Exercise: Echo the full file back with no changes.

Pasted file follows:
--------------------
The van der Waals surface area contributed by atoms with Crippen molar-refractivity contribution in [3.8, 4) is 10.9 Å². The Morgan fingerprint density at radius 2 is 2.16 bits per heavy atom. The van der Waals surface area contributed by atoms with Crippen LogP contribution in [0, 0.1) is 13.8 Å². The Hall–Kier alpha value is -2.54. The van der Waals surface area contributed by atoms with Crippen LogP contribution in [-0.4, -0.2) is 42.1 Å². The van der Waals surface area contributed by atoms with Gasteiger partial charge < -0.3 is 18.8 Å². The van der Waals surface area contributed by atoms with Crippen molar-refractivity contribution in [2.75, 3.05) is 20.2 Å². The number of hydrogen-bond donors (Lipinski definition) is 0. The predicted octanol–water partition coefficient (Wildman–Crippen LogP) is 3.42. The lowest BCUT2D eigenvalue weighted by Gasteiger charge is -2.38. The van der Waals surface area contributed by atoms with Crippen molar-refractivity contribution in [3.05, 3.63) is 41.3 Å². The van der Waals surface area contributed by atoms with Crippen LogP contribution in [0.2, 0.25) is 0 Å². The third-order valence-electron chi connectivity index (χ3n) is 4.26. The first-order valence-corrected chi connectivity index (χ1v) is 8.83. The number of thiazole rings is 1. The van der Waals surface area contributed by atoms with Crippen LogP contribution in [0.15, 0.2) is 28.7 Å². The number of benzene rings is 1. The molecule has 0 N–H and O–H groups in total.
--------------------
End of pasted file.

The van der Waals surface area contributed by atoms with Crippen molar-refractivity contribution in [3.8, 4) is 10.9 Å². The Morgan fingerprint density at radius 2 is 2.16 bits per heavy atom. The van der Waals surface area contributed by atoms with Crippen LogP contribution in [0, 0.1) is 13.8 Å². The Hall–Kier alpha value is -2.54. The van der Waals surface area contributed by atoms with Crippen LogP contribution in [-0.4, -0.2) is 42.1 Å². The van der Waals surface area contributed by atoms with Gasteiger partial charge < -0.3 is 18.8 Å². The van der Waals surface area contributed by atoms with Crippen molar-refractivity contribution in [2.75, 3.05) is 20.2 Å². The number of hydrogen-bond donors (Lipinski definition) is 0. The predicted octanol–water partition coefficient (Wildman–Crippen LogP) is 3.42. The lowest BCUT2D eigenvalue weighted by Gasteiger charge is -2.38. The van der Waals surface area contributed by atoms with Crippen molar-refractivity contribution in [3.05, 3.63) is 41.3 Å². The van der Waals surface area contributed by atoms with Crippen LogP contribution in [0.2, 0.25) is 0 Å². The third-order valence-electron chi connectivity index (χ3n) is 4.26. The first-order valence-corrected chi connectivity index (χ1v) is 8.83. The number of thiazole rings is 1. The van der Waals surface area contributed by atoms with Crippen LogP contribution in [0.15, 0.2) is 28.7 Å². The number of benzene rings is 1. The molecule has 0 N–H and O–H groups in total.